Lewis Moody has called on World Rugby to introduce mandatory directives on contact training limits in a bid to reduce head injuries and concussions, and improve player welfare.
This week, rugby’s governing body changed their concussion protocols. From July 1, any player that suffers a concussion will be stood down for a minimum of 12 days.
Currently, a player can return to action seven days after a concussion if they pass the return-to-play protocols.
Lewis Moody (above) wants rugby’s governing body to do more to improve player welfare
Former England captain Moody, who has had his own battles with head problems, told Sportsmail: ‘Is rugby doing enough on player welfare? I don’t think so. More needs to be done and, most importantly, it needs to be done quicker.
‘I’ve seen World Rugby has brought in recommendations on the amount of contact training a team should do. It’s pretty obvious the amount of contact a player does in the week is the key thing.
‘People might hear me say that and think I’m being a hypocrite because I played for Leicester at a time when we had brutal training sessions. But the key thing is we now have new information about the brain and on head injuries and how rugby can affect players in the future.’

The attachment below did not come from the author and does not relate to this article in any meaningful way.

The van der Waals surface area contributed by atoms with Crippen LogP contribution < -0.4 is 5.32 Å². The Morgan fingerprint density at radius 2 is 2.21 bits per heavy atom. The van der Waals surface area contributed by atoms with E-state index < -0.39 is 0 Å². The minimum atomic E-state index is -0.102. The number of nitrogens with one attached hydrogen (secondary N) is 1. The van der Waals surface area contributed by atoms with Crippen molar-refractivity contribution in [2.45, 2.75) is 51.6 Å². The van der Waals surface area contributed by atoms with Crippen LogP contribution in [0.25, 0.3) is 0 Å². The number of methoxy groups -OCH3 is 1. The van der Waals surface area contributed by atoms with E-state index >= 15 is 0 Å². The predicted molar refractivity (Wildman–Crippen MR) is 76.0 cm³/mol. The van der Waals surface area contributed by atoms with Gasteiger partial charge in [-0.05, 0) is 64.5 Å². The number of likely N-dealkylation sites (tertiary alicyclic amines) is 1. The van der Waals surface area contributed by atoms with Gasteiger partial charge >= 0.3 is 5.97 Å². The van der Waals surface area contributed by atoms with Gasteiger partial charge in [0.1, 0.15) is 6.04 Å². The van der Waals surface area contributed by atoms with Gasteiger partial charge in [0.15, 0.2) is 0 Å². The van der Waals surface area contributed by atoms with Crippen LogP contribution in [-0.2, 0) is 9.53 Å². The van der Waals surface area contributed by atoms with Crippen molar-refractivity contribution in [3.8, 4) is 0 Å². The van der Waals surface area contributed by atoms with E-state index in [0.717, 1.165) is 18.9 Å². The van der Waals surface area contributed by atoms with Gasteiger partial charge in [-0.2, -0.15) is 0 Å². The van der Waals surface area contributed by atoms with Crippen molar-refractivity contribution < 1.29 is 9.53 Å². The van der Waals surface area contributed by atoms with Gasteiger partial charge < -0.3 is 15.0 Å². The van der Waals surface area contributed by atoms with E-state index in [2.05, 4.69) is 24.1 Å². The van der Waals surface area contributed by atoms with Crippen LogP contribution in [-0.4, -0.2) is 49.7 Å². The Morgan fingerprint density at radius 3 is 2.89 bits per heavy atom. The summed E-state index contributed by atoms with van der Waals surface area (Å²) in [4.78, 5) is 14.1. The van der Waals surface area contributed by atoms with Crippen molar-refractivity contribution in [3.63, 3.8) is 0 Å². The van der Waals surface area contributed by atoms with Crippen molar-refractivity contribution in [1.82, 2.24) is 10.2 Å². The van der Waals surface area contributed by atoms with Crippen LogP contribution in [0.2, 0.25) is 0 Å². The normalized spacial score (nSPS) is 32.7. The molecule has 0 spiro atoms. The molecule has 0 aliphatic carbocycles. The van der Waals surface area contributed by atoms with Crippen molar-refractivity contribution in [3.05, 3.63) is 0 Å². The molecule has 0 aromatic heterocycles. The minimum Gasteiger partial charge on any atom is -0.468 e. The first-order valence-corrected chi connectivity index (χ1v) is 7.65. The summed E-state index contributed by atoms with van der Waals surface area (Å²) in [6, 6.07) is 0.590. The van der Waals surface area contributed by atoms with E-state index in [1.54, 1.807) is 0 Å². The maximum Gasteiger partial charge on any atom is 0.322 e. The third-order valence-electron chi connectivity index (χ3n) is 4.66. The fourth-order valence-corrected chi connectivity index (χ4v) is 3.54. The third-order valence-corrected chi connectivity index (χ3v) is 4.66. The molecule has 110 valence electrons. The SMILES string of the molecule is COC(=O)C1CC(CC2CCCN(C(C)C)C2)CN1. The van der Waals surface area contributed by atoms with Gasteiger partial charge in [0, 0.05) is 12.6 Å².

Last year, World Rugby issued guidance which recommended teams do a maximum of 15 minutes of full contact training a week across a maximum of two days. But that and other guidance is a recommendation to teams, not a rule.
Harlequins and Gloucester are leading the way in utilising technology to protect players
‘It’s been interesting to see Harlequins and Gloucester see an improvement in performance from monitoring training loads,’ said Moody.
‘That has to be the way forward and I’d like to see World Rugby issue clear directives on how much contact teams should be limited to in a week.
‘I think the teams should have to stick to them for the good of the players. It’s time for clear rules and not just advisories or trials.’
Lewis Moody is an ambassador for The Drake Foundation, committed to funding research into head injuries. Visit: drakefoundation.org